You can search Colab notebooks using Google Drive. Clicking on the Colab logo at the top left of the notebook view will show all notebooks in Drive. You can also search for notebooks that you have opened recently using File > Open notebook.
Code is executed in a virtual machine private to your account. Virtual machines are deleted when idle for a while, and have a maximum lifetime enforced by the Colab service.
You can download any Colab notebook that you’ve created from Google Drive following these instructions, or from within Colab’s File menu. All Colab notebooks are stored in the open source Jupyter notebook format ( .ipynb).
Selecting Runtime > Factory reset runtime to return all managed virtual machines assigned to you to their original state. This can be helpful in cases where a virtual machine has become unhealthy e.g. due to accidental overwrite of system files, or installation of incompatible software. Colab limits how often this can be done to prevent undue resource consumption. If an attempt fails, please try again later.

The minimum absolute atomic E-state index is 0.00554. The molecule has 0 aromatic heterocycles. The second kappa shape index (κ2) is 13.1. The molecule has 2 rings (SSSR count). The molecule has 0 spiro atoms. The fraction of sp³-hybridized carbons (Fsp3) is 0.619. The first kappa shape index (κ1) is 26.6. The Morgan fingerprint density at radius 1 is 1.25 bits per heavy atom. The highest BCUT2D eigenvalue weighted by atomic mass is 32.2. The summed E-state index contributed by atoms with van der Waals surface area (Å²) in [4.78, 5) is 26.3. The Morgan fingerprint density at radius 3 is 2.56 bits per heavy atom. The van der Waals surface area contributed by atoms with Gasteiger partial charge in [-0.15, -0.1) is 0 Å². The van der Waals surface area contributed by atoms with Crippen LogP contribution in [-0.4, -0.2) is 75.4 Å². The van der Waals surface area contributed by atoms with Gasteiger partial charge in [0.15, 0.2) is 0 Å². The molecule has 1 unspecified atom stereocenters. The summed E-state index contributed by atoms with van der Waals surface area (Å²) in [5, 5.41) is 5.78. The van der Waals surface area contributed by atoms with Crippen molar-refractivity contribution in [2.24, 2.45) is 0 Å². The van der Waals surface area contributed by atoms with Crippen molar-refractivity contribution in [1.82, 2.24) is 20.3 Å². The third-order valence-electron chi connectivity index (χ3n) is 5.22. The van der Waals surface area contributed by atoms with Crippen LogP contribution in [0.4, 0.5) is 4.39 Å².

drive.mount()sometimes fail saying "timed out", and why do I/O operations in
drive.mount()-mounted folders sometimes fail?
Google Drive operations can time out when the number of files or subfolders in a folder grows too large. If thousands of items are directly contained in the top-level "My Drive" folder then mounting the drive will likely time out. Repeated attempts may eventually succeed as failed attempts cache partial state locally before timing out. If you encounter this problem, try moving files and folders directly contained in "My Drive" into sub-folders. A similar problem can occur when reading from other folders after a successful
drive.mount(). Accessing items in any folder containing many items can cause errors like